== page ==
4. Document your assumptions: As you estimate tasks, you will have specific ideas as to the nature of what your designs are, whether you depend on other business units, if you are assuming purchase of off-the-shelf or using open-source software etc. It helps to document what those assumptions are as you go through each of the tasks. Take free form notes where relevant. At the end of effort estimation, you can trawl these assumptions and quickly assemble and surface a list of team dependencies and other assumptions that can help your project leaders become aware of some details at a business level.
5. Ask for help: Include people who will be doing the work. Everyone needs to have input into the scoping process - especially if they are going to be working on the project. It's up to you to know whether you should get them to scope or have a stab first then ask for input: different people like involvement at different times in the process. Other people are the best way of plugging gaps and thinking of issues you had glossed over or missed.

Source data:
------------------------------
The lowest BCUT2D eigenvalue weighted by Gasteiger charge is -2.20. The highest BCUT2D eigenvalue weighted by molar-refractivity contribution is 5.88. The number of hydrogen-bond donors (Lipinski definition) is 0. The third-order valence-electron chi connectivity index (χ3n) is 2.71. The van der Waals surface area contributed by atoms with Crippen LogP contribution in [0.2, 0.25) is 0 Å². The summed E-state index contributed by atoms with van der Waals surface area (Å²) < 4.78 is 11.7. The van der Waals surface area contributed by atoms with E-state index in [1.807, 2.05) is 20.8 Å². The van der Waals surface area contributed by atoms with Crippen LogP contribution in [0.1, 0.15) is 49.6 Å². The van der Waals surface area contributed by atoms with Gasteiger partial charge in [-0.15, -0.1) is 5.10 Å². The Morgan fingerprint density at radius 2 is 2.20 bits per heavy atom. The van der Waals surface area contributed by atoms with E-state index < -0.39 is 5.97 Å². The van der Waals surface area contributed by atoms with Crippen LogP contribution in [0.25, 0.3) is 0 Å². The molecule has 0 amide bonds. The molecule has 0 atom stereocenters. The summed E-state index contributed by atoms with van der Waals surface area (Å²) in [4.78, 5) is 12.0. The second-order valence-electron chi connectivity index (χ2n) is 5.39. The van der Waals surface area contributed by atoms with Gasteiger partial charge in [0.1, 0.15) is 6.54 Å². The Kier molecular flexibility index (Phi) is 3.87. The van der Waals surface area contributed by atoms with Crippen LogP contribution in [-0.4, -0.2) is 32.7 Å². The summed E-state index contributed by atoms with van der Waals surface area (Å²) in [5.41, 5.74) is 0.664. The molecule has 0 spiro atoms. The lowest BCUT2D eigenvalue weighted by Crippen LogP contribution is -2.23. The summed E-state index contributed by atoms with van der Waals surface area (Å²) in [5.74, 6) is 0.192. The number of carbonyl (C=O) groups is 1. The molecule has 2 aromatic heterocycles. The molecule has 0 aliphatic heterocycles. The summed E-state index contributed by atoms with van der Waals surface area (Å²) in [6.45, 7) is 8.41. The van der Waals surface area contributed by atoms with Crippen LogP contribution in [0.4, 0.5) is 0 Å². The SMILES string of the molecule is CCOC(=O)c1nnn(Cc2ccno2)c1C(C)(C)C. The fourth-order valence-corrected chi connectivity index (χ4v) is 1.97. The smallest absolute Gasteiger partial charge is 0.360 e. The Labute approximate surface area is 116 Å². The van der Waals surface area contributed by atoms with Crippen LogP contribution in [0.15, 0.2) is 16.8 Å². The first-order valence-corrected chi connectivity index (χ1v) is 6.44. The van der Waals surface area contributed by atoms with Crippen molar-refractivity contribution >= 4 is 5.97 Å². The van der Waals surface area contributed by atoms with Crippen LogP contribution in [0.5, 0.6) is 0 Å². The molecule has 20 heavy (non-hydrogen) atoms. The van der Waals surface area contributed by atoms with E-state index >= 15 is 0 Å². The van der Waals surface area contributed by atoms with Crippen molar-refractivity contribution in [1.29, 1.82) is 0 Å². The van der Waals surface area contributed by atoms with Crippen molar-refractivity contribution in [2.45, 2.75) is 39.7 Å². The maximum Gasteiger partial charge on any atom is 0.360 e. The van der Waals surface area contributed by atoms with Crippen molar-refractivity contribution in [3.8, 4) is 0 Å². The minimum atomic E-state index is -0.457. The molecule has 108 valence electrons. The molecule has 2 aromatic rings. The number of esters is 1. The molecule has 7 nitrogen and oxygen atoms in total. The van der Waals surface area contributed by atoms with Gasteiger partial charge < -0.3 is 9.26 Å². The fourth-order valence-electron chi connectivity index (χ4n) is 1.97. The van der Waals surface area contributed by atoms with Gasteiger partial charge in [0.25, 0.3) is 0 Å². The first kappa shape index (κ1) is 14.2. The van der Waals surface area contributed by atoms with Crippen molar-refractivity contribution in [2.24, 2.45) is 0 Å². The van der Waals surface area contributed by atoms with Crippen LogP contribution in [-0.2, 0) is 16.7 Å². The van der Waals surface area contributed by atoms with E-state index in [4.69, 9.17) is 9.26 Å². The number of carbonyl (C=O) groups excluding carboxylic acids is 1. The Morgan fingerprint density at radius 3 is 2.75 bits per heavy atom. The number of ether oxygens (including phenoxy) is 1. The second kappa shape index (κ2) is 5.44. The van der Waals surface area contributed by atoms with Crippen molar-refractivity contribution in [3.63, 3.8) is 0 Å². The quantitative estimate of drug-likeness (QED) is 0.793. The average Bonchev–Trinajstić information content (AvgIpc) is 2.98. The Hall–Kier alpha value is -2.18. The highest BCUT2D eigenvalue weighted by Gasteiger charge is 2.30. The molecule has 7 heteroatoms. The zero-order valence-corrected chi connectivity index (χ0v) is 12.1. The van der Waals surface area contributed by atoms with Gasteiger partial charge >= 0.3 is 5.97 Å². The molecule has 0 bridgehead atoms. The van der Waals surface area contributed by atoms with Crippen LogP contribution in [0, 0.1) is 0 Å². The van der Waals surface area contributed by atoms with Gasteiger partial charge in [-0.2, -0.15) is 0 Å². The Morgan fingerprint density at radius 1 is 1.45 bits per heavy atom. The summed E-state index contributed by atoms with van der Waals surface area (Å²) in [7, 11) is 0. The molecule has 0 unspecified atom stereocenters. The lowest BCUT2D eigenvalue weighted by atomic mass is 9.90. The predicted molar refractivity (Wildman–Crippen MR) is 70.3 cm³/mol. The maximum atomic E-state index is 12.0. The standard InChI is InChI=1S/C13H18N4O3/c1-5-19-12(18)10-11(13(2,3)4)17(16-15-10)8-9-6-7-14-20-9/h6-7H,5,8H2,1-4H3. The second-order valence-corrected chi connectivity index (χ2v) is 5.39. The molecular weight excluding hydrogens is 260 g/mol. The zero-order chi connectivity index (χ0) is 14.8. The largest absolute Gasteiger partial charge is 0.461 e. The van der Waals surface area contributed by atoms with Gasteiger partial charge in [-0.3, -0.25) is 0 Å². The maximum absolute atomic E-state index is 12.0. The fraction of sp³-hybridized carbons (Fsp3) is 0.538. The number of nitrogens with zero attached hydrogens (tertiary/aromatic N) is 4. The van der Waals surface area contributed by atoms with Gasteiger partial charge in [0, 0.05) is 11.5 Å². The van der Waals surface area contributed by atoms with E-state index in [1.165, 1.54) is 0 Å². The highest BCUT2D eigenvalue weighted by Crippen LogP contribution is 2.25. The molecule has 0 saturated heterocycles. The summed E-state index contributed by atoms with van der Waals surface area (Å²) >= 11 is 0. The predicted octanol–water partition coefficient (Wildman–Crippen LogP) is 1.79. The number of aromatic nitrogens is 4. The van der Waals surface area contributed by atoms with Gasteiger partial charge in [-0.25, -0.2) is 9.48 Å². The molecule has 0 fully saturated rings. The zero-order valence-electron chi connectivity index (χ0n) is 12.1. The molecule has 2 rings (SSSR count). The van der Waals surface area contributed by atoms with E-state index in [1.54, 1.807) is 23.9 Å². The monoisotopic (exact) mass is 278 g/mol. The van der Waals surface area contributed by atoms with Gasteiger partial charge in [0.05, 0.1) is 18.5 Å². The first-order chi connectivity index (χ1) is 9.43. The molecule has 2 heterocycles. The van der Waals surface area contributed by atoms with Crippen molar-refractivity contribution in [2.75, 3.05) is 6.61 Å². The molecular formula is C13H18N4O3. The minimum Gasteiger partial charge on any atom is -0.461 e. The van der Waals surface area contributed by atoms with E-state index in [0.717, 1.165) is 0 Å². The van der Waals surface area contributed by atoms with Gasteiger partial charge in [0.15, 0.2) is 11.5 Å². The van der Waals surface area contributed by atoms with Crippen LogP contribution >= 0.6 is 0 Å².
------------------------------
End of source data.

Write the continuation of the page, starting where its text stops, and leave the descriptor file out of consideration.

6. Sit back and think: Revisit your work two or three times over the course of a few days to a few weeks. Letting time pass, challenging your assumptions and revising strategy is vital (if you have time) to working more efficiently. Recently in my dayjob I have gone through three scoping sessions based on different assumptions: I gave a premium "do it the right way" estimate, a "compromised reduced scope" estimate and a "barebones hack it out with throwaway work" estimate. This gives management a feel for the choices and flexibility they have, and also helps surface key questions to ask, and can help in resource assignment (by choosing the right set of compromises for the level of resources they can get).